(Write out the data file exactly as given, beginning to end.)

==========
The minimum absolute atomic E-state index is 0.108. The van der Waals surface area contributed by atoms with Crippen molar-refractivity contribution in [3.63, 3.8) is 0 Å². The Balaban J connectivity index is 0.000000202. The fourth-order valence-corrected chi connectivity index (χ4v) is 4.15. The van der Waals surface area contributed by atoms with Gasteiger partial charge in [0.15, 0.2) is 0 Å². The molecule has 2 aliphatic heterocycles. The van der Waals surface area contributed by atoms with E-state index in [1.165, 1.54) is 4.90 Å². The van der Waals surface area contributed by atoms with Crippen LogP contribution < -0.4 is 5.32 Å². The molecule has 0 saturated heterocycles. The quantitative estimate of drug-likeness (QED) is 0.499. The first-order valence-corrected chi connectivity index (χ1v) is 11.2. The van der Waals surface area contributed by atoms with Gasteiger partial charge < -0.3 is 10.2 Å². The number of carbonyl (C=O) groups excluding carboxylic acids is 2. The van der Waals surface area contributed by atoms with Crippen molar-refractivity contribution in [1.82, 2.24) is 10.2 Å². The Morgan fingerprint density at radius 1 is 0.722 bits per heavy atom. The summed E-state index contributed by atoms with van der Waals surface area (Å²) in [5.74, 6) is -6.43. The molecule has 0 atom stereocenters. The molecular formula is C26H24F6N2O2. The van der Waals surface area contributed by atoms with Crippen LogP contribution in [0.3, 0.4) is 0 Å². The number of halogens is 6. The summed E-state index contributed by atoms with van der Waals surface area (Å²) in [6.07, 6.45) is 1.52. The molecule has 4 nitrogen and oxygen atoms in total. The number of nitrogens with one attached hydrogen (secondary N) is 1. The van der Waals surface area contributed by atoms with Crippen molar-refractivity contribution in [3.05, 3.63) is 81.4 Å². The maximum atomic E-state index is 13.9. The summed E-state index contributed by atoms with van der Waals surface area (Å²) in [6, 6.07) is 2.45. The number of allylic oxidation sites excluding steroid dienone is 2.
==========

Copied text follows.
The minimum absolute atomic E-state index is 0.108. The van der Waals surface area contributed by atoms with Crippen molar-refractivity contribution in [3.63, 3.8) is 0 Å². The Balaban J connectivity index is 0.000000202. The fourth-order valence-corrected chi connectivity index (χ4v) is 4.15. The van der Waals surface area contributed by atoms with Gasteiger partial charge in [0.15, 0.2) is 0 Å². The molecule has 2 aliphatic heterocycles. The van der Waals surface area contributed by atoms with E-state index in [1.165, 1.54) is 4.90 Å². The van der Waals surface area contributed by atoms with Crippen LogP contribution < -0.4 is 5.32 Å². The molecule has 0 saturated heterocycles. The quantitative estimate of drug-likeness (QED) is 0.499. The first-order valence-corrected chi connectivity index (χ1v) is 11.2. The van der Waals surface area contributed by atoms with Gasteiger partial charge < -0.3 is 10.2 Å². The number of carbonyl (C=O) groups excluding carboxylic acids is 2. The van der Waals surface area contributed by atoms with Crippen molar-refractivity contribution in [1.82, 2.24) is 10.2 Å². The Morgan fingerprint density at radius 1 is 0.722 bits per heavy atom. The summed E-state index contributed by atoms with van der Waals surface area (Å²) in [5.74, 6) is -6.43. The molecule has 0 atom stereocenters. The molecular formula is C26H24F6N2O2. The van der Waals surface area contributed by atoms with Crippen LogP contribution in [0.3, 0.4) is 0 Å². The number of halogens is 6. The summed E-state index contributed by atoms with van der Waals surface area (Å²) in [6.07, 6.45) is 1.52. The molecule has 4 nitrogen and oxygen atoms in total. The number of nitrogens with one attached hydrogen (secondary N) is 1. The van der Waals surface area contributed by atoms with Crippen molar-refractivity contribution in [3.05, 3.63) is 81.4 Å². The maximum atomic E-state index is 13.9. The summed E-state index contributed by atoms with van der Waals surface area (Å²) in [6, 6.07) is 2.45. The number of allylic oxidation sites excluding steroid dienone is 2.